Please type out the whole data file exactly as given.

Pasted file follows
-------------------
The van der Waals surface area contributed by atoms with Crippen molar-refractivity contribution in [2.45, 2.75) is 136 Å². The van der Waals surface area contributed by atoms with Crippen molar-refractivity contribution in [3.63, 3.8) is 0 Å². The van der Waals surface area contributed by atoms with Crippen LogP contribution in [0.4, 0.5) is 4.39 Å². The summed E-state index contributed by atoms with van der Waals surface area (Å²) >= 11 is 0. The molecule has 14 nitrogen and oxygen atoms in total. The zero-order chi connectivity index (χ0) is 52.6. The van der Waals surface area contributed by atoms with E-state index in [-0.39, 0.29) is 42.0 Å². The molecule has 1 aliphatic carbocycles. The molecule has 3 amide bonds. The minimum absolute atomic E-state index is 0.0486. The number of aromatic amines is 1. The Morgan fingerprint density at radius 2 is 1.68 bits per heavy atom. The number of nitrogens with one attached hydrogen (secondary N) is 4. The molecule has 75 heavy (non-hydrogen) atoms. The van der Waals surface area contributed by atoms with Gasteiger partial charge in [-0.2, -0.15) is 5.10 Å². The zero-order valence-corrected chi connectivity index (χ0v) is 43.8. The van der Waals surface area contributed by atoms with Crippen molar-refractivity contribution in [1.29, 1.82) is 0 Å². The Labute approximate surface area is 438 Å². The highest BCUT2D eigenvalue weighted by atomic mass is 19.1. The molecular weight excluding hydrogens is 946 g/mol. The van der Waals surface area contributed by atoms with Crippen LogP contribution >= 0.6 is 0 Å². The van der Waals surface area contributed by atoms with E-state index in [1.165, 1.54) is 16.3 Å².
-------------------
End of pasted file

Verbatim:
The van der Waals surface area contributed by atoms with Crippen molar-refractivity contribution in [2.45, 2.75) is 136 Å². The van der Waals surface area contributed by atoms with Crippen molar-refractivity contribution in [3.63, 3.8) is 0 Å². The van der Waals surface area contributed by atoms with Crippen LogP contribution in [0.4, 0.5) is 4.39 Å². The summed E-state index contributed by atoms with van der Waals surface area (Å²) >= 11 is 0. The molecule has 14 nitrogen and oxygen atoms in total. The zero-order chi connectivity index (χ0) is 52.6. The van der Waals surface area contributed by atoms with E-state index in [-0.39, 0.29) is 42.0 Å². The molecule has 1 aliphatic carbocycles. The molecule has 3 amide bonds. The minimum absolute atomic E-state index is 0.0486. The number of aromatic amines is 1. The Morgan fingerprint density at radius 2 is 1.68 bits per heavy atom. The number of nitrogens with one attached hydrogen (secondary N) is 4. The molecule has 75 heavy (non-hydrogen) atoms. The van der Waals surface area contributed by atoms with Gasteiger partial charge in [-0.2, -0.15) is 5.10 Å². The zero-order valence-corrected chi connectivity index (χ0v) is 43.8. The van der Waals surface area contributed by atoms with Crippen molar-refractivity contribution in [1.29, 1.82) is 0 Å². The Labute approximate surface area is 438 Å². The highest BCUT2D eigenvalue weighted by atomic mass is 19.1. The molecular weight excluding hydrogens is 946 g/mol. The van der Waals surface area contributed by atoms with Crippen LogP contribution >= 0.6 is 0 Å². The van der Waals surface area contributed by atoms with E-state index in [1.165, 1.54) is 16.3 Å².